Content decay can be one of the worst enemies of B2B technology marketers. Vendors need to stay ahead of the trends and pain points of their audience to develop content that addresses their ever-evolving needs. In this fast-paced environment, it’s easy to set and forget content hoping that their effectiveness remains the same.
In reality, changes in algorithms, search preferences and product positioning can negatively impact the visibility of resources and blogs, leading to a decline in organic traffic and rankings. This phenomenon is called content decay.
What Causes Content Decay?
Many factors contribute to content decay, including:
- Outdated Information: Search engines prioritise fresh and topical content. Over time, content is likely to become outdated, losing its relevance to both search engines and users. The position of your company on a certain issue could also change as your offering evolves, and this could cause a disconnect between the content visitors land on, and the rest of the information on the website.
- Algorithm Updates: The way search engines work is not set in stone. Their evolution helps improve search results but can wreak havoc on your content if it doesn’t align with the latest changes.
- Keyword Popularity: The volume of searches fluctuates over time. Content developed by piggybacking on trending issues or buzzwords can experience sharp decreases in visibility and traffic if your audience is no longer interested in the topic.
- Competition: Over time new companies will enter the market and develop content that addresses the same topics as yours. This new content is likely to be developed based on the latest SEO best practices and could be favoured by search engines.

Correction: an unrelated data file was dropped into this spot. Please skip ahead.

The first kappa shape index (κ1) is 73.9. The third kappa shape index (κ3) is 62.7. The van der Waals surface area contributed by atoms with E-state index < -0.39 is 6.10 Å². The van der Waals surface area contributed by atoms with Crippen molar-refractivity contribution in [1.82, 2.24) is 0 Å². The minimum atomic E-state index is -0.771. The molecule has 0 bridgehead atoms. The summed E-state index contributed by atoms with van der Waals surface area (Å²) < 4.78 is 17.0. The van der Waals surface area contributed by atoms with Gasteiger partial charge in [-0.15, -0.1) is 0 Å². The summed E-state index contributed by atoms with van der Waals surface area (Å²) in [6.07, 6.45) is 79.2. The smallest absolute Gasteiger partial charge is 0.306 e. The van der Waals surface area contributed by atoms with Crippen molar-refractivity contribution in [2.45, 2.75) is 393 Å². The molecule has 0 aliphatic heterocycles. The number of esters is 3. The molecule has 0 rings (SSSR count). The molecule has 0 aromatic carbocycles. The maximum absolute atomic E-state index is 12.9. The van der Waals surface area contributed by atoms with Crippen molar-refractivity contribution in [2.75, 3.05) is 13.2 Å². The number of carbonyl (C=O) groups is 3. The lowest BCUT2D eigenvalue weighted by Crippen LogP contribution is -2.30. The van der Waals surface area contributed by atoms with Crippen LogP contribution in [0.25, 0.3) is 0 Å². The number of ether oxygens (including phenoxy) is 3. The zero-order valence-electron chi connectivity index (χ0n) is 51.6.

- Search Behavioural Changes: As awareness of topics shift, users will change the terms they search for, the reason they search for, and the way in which they search for content. If you don’t track how user behaviour changes, content risks becoming obsolete.
How to Identify Content Decay
Several red flags can help identify content decay:
- Monitor Performance: Taking an analytical view of your content can help spot signs of decay. These include a decrease in organic traffic, keyword rankings, and engagement rates.
- Content Review: A regular content marketing audit can help ensure that only high quality content is present on your platforms. Outdated information, irrelevant terms and broken links can harm SEO performance. Content audits are also useful in identifying content keyword gaps and opportunities to drive new traffic to the website.
- User Feedback: Asking clients and partners for feedback on the usefulness of the marketing resources can ensure that no opportunity is left unturned, and that awkward situations are addressed promptly.
How to Tackle Content Decay
Content decay can be addressed by refreshing, optimising, or removing content. Some helpful strategies are:
- Content Update: Refresh information that is no longer relevant. This proactive activity signals to the search engines that the content estate is regularly maintained. You can also consider repurposing the content in different formats to extend its shelf life and expand its uses, e.g. turning an e-book into a blog, or visualising a data-led article with an infographic.
- Content Optimisation: Rewrite keywords or metadata that is no longer aligned with algorithms’ or your audience’s preferences. Link building – creating backlinks from authoritative third-party websites – and sharing the article on social media can also help maximise the value of the content.
- Content Retirement: If the content is beyond salvation, removing it from the website can help optimise your resources and ensure that no harm can be caused in the long term.
The end of the year is the perfect moment for B2B technology marketing teams to review how content performed over the long period, identify possible content decay and define a plan for optimising their content marketing portfolio by aligning it with the latest best practices.